I like the answer by cmcculloh, but it seems like the most correct is the answer by Greg Hurlman. Use getter/setters all the time if you started using them from the getgo and/or are used to working with them.

As an aside, I personally find that using getter/setters makes the code easier to read and to debug later on.

+6  A: 

I'm fairly surprised at how unanimous the sentiment is that getters and setters are fine and good. I suggest the incendiary article by Allen Holub "Getters And Setters Are Evil". Granted, the title is for shock value, but the author makes valid points.

Essentially, if you have getters and setters for each and every private field, you are making those fields as good as public. You'd be very hard-pressed to change the type of a private field without ripple effects to every class that calls that getter.

Moreover, from a strictly OO point of view, objects should be responding to messages (methods) that correspond to their (hopefully) single responsibility. The vast majority of getters and setters don't make sense for their constituent objects; Pen.dispenseInkOnto(Surface) makes more sense to me than Pen.getColor().

Getters and setters also encourage users of the class to ask the object for some data, perform a calculation, and then set some other value in the object, better known as procedural programming. You'd be better served to simply tell the object to do what you were going to in the first place; also known as the Information Expert idiom.

Getters and setters, however, are necessary evils at the boundary of layers -- UI, persistence, and so forth. Restricted access to a class's internals, such as C++'s friend keyword, Java's package protected access, .NET's internal access, and the Friend Class Pattern can help you reduce the visibility of getters and setters to only those who need them.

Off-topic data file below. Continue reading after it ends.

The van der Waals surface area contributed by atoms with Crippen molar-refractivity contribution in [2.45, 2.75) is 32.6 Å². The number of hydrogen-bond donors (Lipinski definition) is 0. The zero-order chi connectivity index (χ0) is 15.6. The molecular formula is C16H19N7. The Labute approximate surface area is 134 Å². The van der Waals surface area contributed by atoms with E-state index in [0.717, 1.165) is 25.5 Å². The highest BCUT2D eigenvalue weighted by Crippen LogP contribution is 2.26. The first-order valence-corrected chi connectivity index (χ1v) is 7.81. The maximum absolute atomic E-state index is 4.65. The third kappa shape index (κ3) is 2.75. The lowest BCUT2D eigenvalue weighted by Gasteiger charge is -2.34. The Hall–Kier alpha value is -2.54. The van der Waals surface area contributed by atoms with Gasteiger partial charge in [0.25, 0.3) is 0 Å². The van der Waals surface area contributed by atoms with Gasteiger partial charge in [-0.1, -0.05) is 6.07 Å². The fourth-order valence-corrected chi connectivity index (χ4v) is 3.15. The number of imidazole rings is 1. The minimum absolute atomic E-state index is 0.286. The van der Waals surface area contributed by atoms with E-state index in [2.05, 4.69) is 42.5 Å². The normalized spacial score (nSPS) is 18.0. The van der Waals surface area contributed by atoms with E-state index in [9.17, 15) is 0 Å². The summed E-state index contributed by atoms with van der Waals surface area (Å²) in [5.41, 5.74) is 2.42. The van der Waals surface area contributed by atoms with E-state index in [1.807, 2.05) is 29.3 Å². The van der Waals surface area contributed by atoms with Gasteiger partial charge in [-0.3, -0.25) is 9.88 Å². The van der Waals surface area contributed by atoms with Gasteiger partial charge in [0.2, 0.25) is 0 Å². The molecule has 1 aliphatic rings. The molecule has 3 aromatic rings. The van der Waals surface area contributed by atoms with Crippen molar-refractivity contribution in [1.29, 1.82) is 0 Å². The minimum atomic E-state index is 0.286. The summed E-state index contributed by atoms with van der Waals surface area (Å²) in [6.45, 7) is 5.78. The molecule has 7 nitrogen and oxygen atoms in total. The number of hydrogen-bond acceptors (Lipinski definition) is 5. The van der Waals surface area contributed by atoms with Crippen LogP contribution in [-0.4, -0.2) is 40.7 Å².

The 'purist' OO way is to avoid both and use an "Tell Don't ask" approach. Instead of getting the value of the object and doing something with it by either directly, use the object as a parameter e.g.

  doSomethingWithProperty( this.property ) ;

Where the property was a native type, e.g. int, use an access method, because these will allow you to maintain any post-conditions or dependent invariants. You should also use the setter method to maintain any pre-conditions or dependent invariants.

Martin Spamer

PHP offers a myriad of ways to handle this, including magic methods __get and __set, but I prefer explicit getters and setters. Here's why:

1) Validation can be placed in setters (and getters for that matter) 2) Intellisense works with explicit methods 3) No question whether a property is read only, write only or read-write 4) Retrieving virtual properties (ie, calculated values) looks the same as regular properties 5) You can easily set an object property that is never actually defined anywhere, which then goes undocumented

Unlabeled Meat

It depends. It's more a style issue than anything else, and there is no hard rule.

Steve McLeod

i would say its better to use the accessor methods even within the object. Here are the points that come to my mind immediately:

1) It should be done in the interest of maintaining consistency with accesses made outside the object.

2) In some cases, these accessor methods could be doing more than just accessing the field; they could be doing some additional processing (its rare though). If this is the case, by accessing the field directly you would missing out that additional processing and your program could go awry if this processing is always to be done during those accesses